Are Visitors Really Welcome at your Church?

Being so far away from family has become a way of life for us. It’s been hard not having family to watch the kids when my wife and I want to get away, or when sickness comes to relatives. But we chose to do what God wanted us to do. Through our move, we chose God over family. Hard choice.

I haven’t seen my only sister (who lives in Northern Ontario) for almost a decade and my only brother for 2 or 3 years. He lives closer to us in Nashville, but we rarely travel that way.

My brother’s son, Barry, is getting married this weekend. The wedding’s in Indianapolis. We figured it would be a great place to see his family and his inlaws — and we’d get to drive as a family to a part of the country that our sons haven’t been to.

Ok, they’re only excited because they get to miss 2 days of school. We answered “yes” to the invite.

As we’ve been traveling the 10 hours from North Carolina (I’m typing while my wife drives), I’ve noticed so many churches along the highway.

Some with crosses, some with huge steeples, some with signs you can barely read. Some have large chainlinked fences around the perimeter.

I often wonder what the unchurched thinks of our buildings. Of our congregations. Of our message.

Then I saw a sign out by the road of one church, “Visitors Welcome”. It seemed so “normal”. Like the invitation we received for the family wedding.

But is it normal? The sign that is.

Do we really need to invite? Has the world gotten to such an alienated state that they don’t think they can walk in to any service? Sad.

My mind wanders to so many different things that confirm my son’s diagnosis of me. Perhaps I am a cynic. Maybe the church is perceived as a closed country club environment that doesn’t seem welcoming at all. Again, sad.

But perhaps the sign is the outward expression of the inward desire. Perhaps a committee in that church was pouring through all the ways to get more people to come to their services. Then someone said, “How will people outside our membership, know that they’re welcome?” Then the idea of a sign seemed obvious.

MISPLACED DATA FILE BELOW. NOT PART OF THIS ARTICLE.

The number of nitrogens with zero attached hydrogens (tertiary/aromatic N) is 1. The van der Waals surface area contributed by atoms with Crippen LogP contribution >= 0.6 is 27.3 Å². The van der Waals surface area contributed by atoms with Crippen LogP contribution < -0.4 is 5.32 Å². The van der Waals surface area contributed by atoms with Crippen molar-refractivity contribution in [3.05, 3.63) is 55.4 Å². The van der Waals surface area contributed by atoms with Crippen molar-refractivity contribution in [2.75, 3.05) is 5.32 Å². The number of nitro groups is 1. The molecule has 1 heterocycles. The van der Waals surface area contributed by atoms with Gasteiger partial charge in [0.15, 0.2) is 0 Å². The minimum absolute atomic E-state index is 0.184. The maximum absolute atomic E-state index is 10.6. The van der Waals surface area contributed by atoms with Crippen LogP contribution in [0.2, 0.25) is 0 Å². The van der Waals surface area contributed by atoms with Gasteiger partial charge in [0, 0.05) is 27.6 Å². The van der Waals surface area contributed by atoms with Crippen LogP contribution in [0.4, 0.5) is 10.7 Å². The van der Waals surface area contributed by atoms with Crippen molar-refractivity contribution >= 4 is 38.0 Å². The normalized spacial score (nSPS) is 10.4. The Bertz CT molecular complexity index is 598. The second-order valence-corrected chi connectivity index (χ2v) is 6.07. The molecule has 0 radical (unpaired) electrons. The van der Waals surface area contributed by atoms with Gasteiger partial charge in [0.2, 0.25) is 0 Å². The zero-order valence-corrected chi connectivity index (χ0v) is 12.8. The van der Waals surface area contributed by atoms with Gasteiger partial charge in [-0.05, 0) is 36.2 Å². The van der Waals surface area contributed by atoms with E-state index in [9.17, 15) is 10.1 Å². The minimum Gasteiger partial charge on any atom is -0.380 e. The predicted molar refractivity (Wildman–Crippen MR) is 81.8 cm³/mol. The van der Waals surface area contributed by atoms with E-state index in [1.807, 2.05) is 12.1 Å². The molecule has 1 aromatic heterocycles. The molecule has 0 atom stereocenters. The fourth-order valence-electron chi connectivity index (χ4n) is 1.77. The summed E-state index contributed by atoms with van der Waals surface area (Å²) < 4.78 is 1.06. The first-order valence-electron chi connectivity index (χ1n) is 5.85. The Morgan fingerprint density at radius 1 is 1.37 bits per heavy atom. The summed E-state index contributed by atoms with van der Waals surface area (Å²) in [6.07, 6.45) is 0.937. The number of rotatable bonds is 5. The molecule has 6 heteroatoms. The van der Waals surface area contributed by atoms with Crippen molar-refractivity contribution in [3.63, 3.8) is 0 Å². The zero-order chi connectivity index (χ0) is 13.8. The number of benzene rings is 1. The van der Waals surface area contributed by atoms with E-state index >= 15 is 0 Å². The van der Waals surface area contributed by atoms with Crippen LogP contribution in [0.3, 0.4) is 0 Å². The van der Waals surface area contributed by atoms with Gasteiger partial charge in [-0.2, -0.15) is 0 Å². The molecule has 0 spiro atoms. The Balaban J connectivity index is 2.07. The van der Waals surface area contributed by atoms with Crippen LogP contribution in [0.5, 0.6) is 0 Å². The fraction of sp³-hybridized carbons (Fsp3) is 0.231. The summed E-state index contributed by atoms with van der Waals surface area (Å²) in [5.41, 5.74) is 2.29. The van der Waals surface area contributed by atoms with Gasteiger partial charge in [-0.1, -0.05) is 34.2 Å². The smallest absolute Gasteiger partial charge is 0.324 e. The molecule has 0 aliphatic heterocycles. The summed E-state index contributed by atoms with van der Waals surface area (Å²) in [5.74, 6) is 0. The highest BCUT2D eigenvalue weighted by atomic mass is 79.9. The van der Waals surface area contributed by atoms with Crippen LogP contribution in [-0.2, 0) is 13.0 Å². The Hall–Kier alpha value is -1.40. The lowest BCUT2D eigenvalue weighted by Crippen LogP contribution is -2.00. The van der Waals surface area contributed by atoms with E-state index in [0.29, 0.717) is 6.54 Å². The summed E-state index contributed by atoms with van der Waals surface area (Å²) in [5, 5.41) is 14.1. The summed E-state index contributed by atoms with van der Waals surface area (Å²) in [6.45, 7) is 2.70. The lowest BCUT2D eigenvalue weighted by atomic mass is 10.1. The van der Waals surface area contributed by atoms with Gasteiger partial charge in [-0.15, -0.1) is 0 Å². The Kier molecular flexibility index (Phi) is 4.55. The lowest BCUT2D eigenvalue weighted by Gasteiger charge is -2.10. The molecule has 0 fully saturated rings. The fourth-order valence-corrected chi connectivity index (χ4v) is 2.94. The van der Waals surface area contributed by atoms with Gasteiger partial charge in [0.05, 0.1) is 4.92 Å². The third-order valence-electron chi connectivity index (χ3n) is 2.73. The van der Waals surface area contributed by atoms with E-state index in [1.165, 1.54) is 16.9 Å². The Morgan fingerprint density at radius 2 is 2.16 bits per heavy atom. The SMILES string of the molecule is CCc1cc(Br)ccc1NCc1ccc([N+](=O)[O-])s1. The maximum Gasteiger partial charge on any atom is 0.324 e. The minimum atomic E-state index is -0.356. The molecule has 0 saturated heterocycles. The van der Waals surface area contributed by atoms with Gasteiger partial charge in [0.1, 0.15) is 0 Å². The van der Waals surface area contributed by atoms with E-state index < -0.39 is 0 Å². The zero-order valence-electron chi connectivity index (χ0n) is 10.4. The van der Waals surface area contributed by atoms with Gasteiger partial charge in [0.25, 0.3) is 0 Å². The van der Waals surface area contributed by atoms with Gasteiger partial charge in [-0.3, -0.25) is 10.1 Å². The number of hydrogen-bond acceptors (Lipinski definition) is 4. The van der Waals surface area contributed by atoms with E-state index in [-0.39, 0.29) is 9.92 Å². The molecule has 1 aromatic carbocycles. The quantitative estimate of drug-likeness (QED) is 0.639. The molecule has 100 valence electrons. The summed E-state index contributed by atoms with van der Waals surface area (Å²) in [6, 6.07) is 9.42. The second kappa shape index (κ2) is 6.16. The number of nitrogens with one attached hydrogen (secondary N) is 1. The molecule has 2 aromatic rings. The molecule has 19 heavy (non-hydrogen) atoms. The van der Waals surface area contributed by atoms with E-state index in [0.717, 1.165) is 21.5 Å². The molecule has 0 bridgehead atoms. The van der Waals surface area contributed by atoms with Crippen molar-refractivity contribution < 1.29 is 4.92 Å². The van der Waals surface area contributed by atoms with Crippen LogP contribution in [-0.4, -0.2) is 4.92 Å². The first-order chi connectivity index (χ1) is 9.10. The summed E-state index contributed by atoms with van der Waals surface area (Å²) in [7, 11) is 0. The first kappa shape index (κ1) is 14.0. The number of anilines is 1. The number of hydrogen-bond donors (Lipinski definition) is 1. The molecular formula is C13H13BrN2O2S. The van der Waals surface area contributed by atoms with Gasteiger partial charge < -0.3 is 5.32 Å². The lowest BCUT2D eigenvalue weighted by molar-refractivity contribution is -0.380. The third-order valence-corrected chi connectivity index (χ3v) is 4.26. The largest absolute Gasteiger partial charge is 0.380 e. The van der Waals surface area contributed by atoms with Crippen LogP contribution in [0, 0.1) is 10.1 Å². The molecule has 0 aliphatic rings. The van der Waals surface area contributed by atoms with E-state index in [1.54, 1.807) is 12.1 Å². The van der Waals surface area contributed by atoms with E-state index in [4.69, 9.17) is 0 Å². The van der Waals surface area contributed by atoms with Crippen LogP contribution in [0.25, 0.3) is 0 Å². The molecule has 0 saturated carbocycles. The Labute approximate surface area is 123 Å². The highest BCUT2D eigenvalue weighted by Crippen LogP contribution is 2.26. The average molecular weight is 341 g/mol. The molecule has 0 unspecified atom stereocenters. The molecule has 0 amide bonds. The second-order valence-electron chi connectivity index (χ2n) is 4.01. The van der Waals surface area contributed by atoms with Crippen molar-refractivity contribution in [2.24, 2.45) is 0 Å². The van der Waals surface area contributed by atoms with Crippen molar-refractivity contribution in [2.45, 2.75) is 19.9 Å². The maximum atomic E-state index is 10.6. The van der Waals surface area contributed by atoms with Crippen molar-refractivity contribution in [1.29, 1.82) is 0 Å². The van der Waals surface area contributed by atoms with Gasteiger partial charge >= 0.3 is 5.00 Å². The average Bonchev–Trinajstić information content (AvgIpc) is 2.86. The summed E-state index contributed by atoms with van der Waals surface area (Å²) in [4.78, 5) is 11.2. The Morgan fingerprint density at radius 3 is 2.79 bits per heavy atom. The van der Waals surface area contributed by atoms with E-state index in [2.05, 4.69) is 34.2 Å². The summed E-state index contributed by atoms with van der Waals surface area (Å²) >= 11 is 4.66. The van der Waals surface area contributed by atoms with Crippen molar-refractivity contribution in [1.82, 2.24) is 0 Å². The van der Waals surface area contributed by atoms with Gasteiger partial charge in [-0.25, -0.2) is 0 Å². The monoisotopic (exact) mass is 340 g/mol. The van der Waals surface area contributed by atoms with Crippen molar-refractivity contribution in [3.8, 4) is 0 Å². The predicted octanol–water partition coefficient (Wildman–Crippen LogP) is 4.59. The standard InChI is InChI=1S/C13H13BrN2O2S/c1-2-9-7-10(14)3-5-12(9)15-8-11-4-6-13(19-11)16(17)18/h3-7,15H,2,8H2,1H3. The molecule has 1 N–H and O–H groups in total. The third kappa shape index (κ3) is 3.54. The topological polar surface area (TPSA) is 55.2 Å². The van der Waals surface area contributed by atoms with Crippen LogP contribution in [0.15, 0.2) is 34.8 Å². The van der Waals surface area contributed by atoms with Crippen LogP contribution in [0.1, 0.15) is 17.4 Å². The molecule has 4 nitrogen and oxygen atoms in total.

How is your church inviting the community to see the life inside your building? I hope you’ve thought it through!

Here’s some ideas:

  • Sounds obvious, but is there an easy way for the people who drive by your building (that would be your potential audience) have a way to know when your services are? A sign is the easiest — or a website URL posted is the second best way.
  • 85% of church visitors will check out its website before attending. Be sure that you make it clear they’re welcome!
  • A recent study said that 1 of the top 3 pages on a Church website is the “New to our Church?” page. This page single-handedly says “Visitors Welcome”.
  • Do you have educated, welcoming, friendly greeters at the door? Do you think Disney let’s ANYone be greeters? Sadly, the church uses those who volunteer, rather than the right people.
  • Have a strategy for getting people to come from your community. Try to gain a perspective of how your church is seen in the neighborhoods around it. What do you want to be known for? Love? How have you poured it out on the people within your reach? A sign will never bring someone into a place unless the desire is present.

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